I don’t know if you have seen the latest news, but Nuxeo is now a certified content source for Liferay. We usually talk a lot about CMIS in the ECM world, but there is also the OpenSocial alternative. It’s not doing the same thing at all, but it is definitely another nice way to integrate the two applications. Usually more widespread in the portal world, it’s available both in Liferay and Nuxeo. So today I’m going to show you how to create and share an OpenSocial gadget from Nuxeo into a Liferay portlet. Follow the guide below and/or just check out the video recording I did.

Video Content

Creating the Gadget

If you are used to creating OpenSocial gadgets, this is a piece of cake. If not, we have a nice wizard for you in Nuxeo IDE. Let’s run the Automation Gadget Wizard. It gives you all the necessary code to add an OpenSocial gadget that will use the Content Automation API to communicate with Nuxeo.

If you open the JavaScript file, you’ll see that everything has been laid down for you. The sample is actually calling the Document.PageProvider operation with a bunch of predefined parameters like the number of documents per page, the query ran to get those documents, the properties you’d like to display, etc. So the first example that comes to my mind is a gadget that lists every document of a specific type that I defined in Studio. Let’s take the contract management template as example. It’s available in the Templates menu of Nuxeo Studio, along with a bunch of other cool templates. In this project there is a type of document called contract. I want to display all of them with their specific metadata in my gadget.

In that case all we need to do is to replace Document by Contract in the query parameter like this:

java "select * from Contract where ecm:mixinType != 'HiddenInNavigation'"

And modify the displayColumn:

javascript displayColumns: [ {type: 'builtin', field: 'icon'}, {type: 'builtin', field: 'titleWithLink', label: 'Title'}, {type: 'date', field: 'contract:sent_date', label: 'Sent Date'}, {type: 'text', field: 'contract:type', label: 'Type'} ],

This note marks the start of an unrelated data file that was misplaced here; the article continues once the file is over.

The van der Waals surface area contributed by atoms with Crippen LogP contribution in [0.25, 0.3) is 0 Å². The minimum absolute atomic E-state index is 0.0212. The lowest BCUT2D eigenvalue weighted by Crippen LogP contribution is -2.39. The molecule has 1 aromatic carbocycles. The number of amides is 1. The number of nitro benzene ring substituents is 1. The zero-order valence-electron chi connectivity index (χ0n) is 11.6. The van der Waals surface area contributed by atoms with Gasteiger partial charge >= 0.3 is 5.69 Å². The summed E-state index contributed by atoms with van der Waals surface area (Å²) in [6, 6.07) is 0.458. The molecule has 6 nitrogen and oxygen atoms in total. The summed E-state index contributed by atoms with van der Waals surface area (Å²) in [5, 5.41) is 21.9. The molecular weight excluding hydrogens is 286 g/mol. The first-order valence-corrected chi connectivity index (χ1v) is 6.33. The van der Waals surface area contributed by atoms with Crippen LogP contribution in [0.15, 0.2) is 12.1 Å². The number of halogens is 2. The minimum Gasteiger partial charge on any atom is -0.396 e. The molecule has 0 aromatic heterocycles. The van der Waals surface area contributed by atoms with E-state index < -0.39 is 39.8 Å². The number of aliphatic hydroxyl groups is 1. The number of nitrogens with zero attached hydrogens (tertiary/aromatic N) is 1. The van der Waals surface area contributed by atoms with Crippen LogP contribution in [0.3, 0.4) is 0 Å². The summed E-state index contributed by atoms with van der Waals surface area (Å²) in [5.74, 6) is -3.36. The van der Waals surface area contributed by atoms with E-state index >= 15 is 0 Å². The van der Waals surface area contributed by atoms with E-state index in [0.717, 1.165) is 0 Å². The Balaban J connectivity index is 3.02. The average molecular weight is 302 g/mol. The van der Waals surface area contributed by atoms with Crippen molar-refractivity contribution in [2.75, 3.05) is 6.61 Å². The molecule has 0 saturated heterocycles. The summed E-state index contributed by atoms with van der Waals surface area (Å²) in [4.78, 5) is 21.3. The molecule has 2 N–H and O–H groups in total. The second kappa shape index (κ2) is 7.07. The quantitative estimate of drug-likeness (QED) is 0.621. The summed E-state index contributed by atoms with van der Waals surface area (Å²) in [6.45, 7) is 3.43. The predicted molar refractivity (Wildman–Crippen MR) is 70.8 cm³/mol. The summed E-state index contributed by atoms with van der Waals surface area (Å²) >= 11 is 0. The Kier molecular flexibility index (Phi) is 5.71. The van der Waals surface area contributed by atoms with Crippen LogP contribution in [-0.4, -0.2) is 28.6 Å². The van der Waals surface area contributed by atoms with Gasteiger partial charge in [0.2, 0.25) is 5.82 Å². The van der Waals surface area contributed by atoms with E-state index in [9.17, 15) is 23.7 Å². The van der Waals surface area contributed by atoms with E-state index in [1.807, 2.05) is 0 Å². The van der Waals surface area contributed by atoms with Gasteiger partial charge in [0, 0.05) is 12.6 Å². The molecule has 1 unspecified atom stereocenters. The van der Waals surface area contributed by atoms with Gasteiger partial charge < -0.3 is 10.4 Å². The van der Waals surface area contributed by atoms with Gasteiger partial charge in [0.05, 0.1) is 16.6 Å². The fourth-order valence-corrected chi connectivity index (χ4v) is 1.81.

And now I’ve done a custom OpenSocial gadget that fetches the documents I want and displays the metadata that I chose, with pagination. But why is it displaying this table? This code is in the XML file of your gadget. This file contains all the required XML metadata for your gadget a well as the HTML and JavaScript code constituting it. If you are familiar with gadget code, you might be surprised to see some tags like this:

[xhtml] <#include “default-documentlist-layout.ftl”/> [/xhtml]

This is because inside Nuxeo, we use a FreeMarker template with WebEngine to generate the content of the gadget. And why would we do that? There’s a bunch of reasons that you can find on the documentation, but to summarize, it brings better reusability, so you can easily share resources between gadgets. You also have access to a lot of useful variables, like the client and server URLs and the context path of Nuxeo Webapp.

Taking a look at default-documentlist-layout.ftl, you’ll see there is a div waiting to be filled in with the document list. This will occur during the callback of the content automation async request, thanks to the embedded JavaScripts default-automation-request.js and default-documentlist-display.js.

Now the good thing about OpenSocial is that, if developed properly with no local dependencies, your gadgets don’t have to stay in your application. They can go in other OpenSocial containers, like the Liferay Portal.

Sharing the Gadget with Liferay

Sharing a gadget from one app to another is a common requirement when dealing with OpenSocial stuff. Depending on which app you are working with, it can get fairly complicated. The good news is that it’s not so hard to share a gadget from Nuxeo to Liferay. We’ve already dealt with most of the OAuth part in Nuxeo. You just need to create a new consumer in the Admin center. The goal of this consumer is to share a secret between Liferay and Nuxeo so that one user can authenticate to Nuxeo from Liferay using a special key. Take a look at the screencast to get an idea on how to do it.

Notice that you don’t have to take care of the users. Everything is managed via OAuth. That makes it a bit simpler to use than CMIS, where you have to have the exact same users on both Liferay and Nuxeo. This is, of course, a no-brainer when you use a directory for your users and groups.

Going Deeper into the Gadget Code

What we did here was really simple. There are many other things you could do since you can call operation chains or simple operations from a gadget. And you should know that with the Nuxeo IDE, it’s dead easy to create new operations.